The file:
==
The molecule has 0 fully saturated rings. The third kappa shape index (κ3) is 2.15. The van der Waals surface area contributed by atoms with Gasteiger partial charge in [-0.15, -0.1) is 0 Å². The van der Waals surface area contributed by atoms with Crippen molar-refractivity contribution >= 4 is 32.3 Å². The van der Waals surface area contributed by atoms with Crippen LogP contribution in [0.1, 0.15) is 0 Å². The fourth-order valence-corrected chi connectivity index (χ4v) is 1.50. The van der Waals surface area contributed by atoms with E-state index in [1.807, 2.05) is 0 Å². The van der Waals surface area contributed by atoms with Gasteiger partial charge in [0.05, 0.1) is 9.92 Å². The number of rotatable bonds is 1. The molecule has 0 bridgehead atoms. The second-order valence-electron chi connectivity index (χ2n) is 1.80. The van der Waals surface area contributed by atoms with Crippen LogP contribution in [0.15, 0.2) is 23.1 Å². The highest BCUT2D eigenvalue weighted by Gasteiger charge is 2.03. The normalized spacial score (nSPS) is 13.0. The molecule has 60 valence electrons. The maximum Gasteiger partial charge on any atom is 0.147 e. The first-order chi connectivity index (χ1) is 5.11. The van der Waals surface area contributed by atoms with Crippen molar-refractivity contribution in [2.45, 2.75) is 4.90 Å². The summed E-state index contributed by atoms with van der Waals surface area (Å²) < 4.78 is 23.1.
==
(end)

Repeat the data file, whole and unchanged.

The molecule has 0 fully saturated rings. The third kappa shape index (κ3) is 2.15. The van der Waals surface area contributed by atoms with Gasteiger partial charge in [-0.15, -0.1) is 0 Å². The van der Waals surface area contributed by atoms with Crippen molar-refractivity contribution >= 4 is 32.3 Å². The van der Waals surface area contributed by atoms with Crippen LogP contribution in [0.1, 0.15) is 0 Å². The fourth-order valence-corrected chi connectivity index (χ4v) is 1.50. The van der Waals surface area contributed by atoms with E-state index in [1.807, 2.05) is 0 Å². The van der Waals surface area contributed by atoms with Gasteiger partial charge in [0.05, 0.1) is 9.92 Å². The number of rotatable bonds is 1. The molecule has 0 bridgehead atoms. The second-order valence-electron chi connectivity index (χ2n) is 1.80. The van der Waals surface area contributed by atoms with Crippen LogP contribution in [0.15, 0.2) is 23.1 Å². The highest BCUT2D eigenvalue weighted by Gasteiger charge is 2.03. The normalized spacial score (nSPS) is 13.0. The molecule has 60 valence electrons. The maximum Gasteiger partial charge on any atom is 0.147 e. The first-order chi connectivity index (χ1) is 5.11. The van der Waals surface area contributed by atoms with Crippen molar-refractivity contribution in [2.45, 2.75) is 4.90 Å². The summed E-state index contributed by atoms with van der Waals surface area (Å²) < 4.78 is 23.1.